A few weeks ago I also found a book about how to choose wardrobe essentials. It was interesting and I liked some of the styles.

There's no denying the internet is a great source of inspiration and ideas, but every now and again it's great to find a real book about a specific subject and just browse, sitting on the loo (I love reading in the loo!) or snuggled in bed under my duvet (we don't own a laptop), I find there's something quite special about it. I also believe I might never come across something similar on the web lost in all that information and there's nothing like walking aimlessly along the aisles of a library to pick up a book on a subject we'd never have looked into otherwise!

Saturday, August 13, 2011

The beauty of homemade

Remember my recipe for oat crackers? I mentioned they were inspired by Nairn's oat crackers. Well, my memory of them anyway.
Well, the other day at the supermarket Tahi claimed he was hungry (must be all that colorful packaging rolling before his eyes), and I didn't really want to buy some snack but then I happened to be passing by the very Nairn's oat crackers, so I thought I should give them a go and see how they compared to my recipe.
I don't usually buy something without having a proper look at the ingredients list. It's become a habit. I try to avoid food coloring, food enhancer (i.e. monosodium glutamate), palm oil, anything with numbers or unpronounceable names. This time I didn't, I just grabbed it. What can I say? It was an impulsive buy motivated by curiosity and necessity (feeding a hungry boy).
When I got into the car and opened it to give some to the said boy, I realized there were four packet individually wrapped in plastic. overpackaging, bad points in our family. Plus the fact that it is baked in Scotland, hello food miles!

Then when I got home I looked at the back and realized there were far more ingredients than in my recipe, including palm oil. Eeek! Then I read the bottom and saw they use palm oil from a sustainable source, OK not so bad after all. But still. Inverted syrup, potato starch, soya lecithin (doesn't say wheter it's GM or not)... I mean, when you read a recipe in a cook book, these ingredients are never called for, right? So what do they do? Where do they come from? When I came up with my recipe I didn't even think I would need more than flour, oats, salt and butter or oil. I can see why they add sugar, although I'm no fan of that, but the rest?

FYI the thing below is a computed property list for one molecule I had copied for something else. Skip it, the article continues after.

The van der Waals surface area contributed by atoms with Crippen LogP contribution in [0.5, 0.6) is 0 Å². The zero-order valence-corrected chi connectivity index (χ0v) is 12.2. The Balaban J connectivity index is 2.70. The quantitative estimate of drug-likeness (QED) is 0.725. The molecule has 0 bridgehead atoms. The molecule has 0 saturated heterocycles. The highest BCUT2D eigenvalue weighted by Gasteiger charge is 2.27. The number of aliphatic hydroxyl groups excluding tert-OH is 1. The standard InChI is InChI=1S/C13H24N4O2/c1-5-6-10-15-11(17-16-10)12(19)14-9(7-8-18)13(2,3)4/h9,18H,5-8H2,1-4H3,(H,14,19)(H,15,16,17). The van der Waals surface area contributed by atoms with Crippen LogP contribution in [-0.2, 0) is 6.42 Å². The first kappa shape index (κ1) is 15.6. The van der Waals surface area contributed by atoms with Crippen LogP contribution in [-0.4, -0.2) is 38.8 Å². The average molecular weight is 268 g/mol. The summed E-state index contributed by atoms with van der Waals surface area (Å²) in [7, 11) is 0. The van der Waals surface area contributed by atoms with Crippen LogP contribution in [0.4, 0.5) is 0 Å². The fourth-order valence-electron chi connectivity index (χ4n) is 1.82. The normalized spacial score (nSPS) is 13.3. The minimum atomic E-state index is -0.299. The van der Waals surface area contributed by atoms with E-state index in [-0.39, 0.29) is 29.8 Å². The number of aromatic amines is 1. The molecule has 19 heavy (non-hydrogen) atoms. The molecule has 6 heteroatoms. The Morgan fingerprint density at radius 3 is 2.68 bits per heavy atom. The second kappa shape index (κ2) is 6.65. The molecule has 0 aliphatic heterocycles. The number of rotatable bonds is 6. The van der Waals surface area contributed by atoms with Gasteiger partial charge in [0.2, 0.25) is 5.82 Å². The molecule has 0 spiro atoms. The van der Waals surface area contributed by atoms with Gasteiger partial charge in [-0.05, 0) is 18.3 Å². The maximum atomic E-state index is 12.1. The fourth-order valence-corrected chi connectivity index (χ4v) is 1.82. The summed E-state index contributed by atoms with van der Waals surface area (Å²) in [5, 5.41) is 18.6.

Anyway, ingredients list aside, I tasted them and to be honest I prefer my simple homemade recipe waaaayy more. It's my honest opinion and I'm not even tempted to buy Nairn's ones anymore.

Thursday, August 11, 2011

urban bouquets

Spring is just around the corner, or it feels like it when walking the streets of Gisborne!

The jasmine in our garden is flowering. It is considered a weed in New Zealand, but I personally love it. A bunch of the delicate white flowers in a room provides a beautiful fresh fragrance, better than any spray!
On the list of "weeds" in New Zealand: jasmine. 
 The streets are filled with flowering camelias, and the magnolias are blossoming too, it's a pink fest. About the only time I love pink (I've never been a huge pink lover. Blame it on my tomboy-ishness!).

Tahi insisted on being in the photo, along with the grapefruit we picked

If I had the inclination and the time to paint, I'd give this "nature morte" a go. If.

Wednesday, August 10, 2011

My creative space: PRL

Dee at Dee*construction started this flickr group called "Pin real life". Ok, if you're not familiar with Pinterest, then this is going to make no sense at all.
Basically, with Pinterest you get to pin photos from websites you visit onto a board. You can have as many boards as you like (well I think so), and you can give them any name you like ("projects", "I want it", "holiday ideas",etc...). The cool thing is, when you click on the said image, it takes you back to where you found it, and that's aawesome.
Two recent PRLs:
- These yummy carrot/ raspberry muffins from this pin.

- This festive tree from this pin (pinned from this post!)

More creative goodness here.